Yesterday morning, an unmanned SpaceX Falcon 9 v. 1.1 rocket carrying a Dragon cargo capsule to the International Space Station (ISS) exploded shortly after launch. While this is a setback to SpaceX, we have to view it in the context of a series of failures that have plagued commercial spaceflight in the last year.
The up-close footage from the ill fated launch attempt of the Orbital Sciences Corporation Antares rocket has just released, almost a month later. It's terrifying.
When the Antares rocket exploded on the launchpad last week, a lot fingers pointed toward its 70s-era Soviet engine. Indeed, Orbital Sciences now confirms a malfunctioning turbopump in the engine was the likely cause of the explosion. The company remains committed to fulfilling its space station resupply contract with…
Turns out, the Antares launch vehicle that exploded during lift-off last week was riding on refurbished disco-era rockets that not even the vaunted Soviet Space Program could manage to get off the ground.
Yesterday, somewhere in the Mojave desert, investigators began the long process of understanding the events that led to the tragic accident that killed one pilot and left another injured. And even after they finish, plenty of questions about the future of the commercial space industry will remain. But the one we'll…
When the Antares rocket exploded seconds after launch on Tuesday night, NASA was able to account for all its employees very quickly after the failure thanks to a clearly very well-practiced protocol. The launch gave us a peek into the processes that dictate every rocket launch, and one of them was particularly…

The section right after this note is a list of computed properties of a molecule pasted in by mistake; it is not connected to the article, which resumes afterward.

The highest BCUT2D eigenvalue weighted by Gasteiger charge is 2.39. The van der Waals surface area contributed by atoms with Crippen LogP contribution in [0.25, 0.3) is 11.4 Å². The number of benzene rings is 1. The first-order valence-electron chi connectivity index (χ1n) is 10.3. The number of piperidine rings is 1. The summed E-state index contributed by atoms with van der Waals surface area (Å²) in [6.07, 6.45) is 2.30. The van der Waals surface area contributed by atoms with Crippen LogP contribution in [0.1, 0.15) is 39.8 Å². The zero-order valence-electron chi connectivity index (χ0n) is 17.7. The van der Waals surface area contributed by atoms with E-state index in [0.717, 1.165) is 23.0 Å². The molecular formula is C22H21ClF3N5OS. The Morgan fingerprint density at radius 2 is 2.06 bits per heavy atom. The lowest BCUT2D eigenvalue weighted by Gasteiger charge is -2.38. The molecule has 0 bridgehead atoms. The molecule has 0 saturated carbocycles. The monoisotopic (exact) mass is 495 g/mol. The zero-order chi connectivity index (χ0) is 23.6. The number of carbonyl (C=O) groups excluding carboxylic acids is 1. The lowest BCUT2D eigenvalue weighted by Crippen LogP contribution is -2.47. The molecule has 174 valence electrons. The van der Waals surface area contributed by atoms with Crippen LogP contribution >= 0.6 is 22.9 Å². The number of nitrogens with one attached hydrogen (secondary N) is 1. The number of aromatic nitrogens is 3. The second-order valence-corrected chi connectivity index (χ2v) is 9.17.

Watching the unmanned Antares rocket explode after lift-off last night was devastating, but the loss was especially tough for a handful of school-kids across the US and Canada. In addition to the thousands of pounds of supplies onboard were projects they designed for the space journey.
The launch failure of Orbital Science's Antares last night spurred a shockingly huge fireball—rocket fuel can do that. But here's a perspective only a few people witnessed: The explosion from 3,000 feet up. To paraphrase the pilot who filmed it, HOLY COW.
An Antares rocket carrying over 5,000 pounds of supplies to the International Space Station exploded right after launch at the Orbital Sciences Corp.'s launch complex on Wallops Island. All ground personnel is safe. NASA says that none of the supplies were urgently needed at the ISS. [Update 2]
In a Machiavellian move of tech backstabbery, T-Pain has sworn off the use of Auto-Tune in favor of his own branded "T-Pain Effect" modulator. Will it be as good? His tones, as dulcet? Will he still buy you a drank?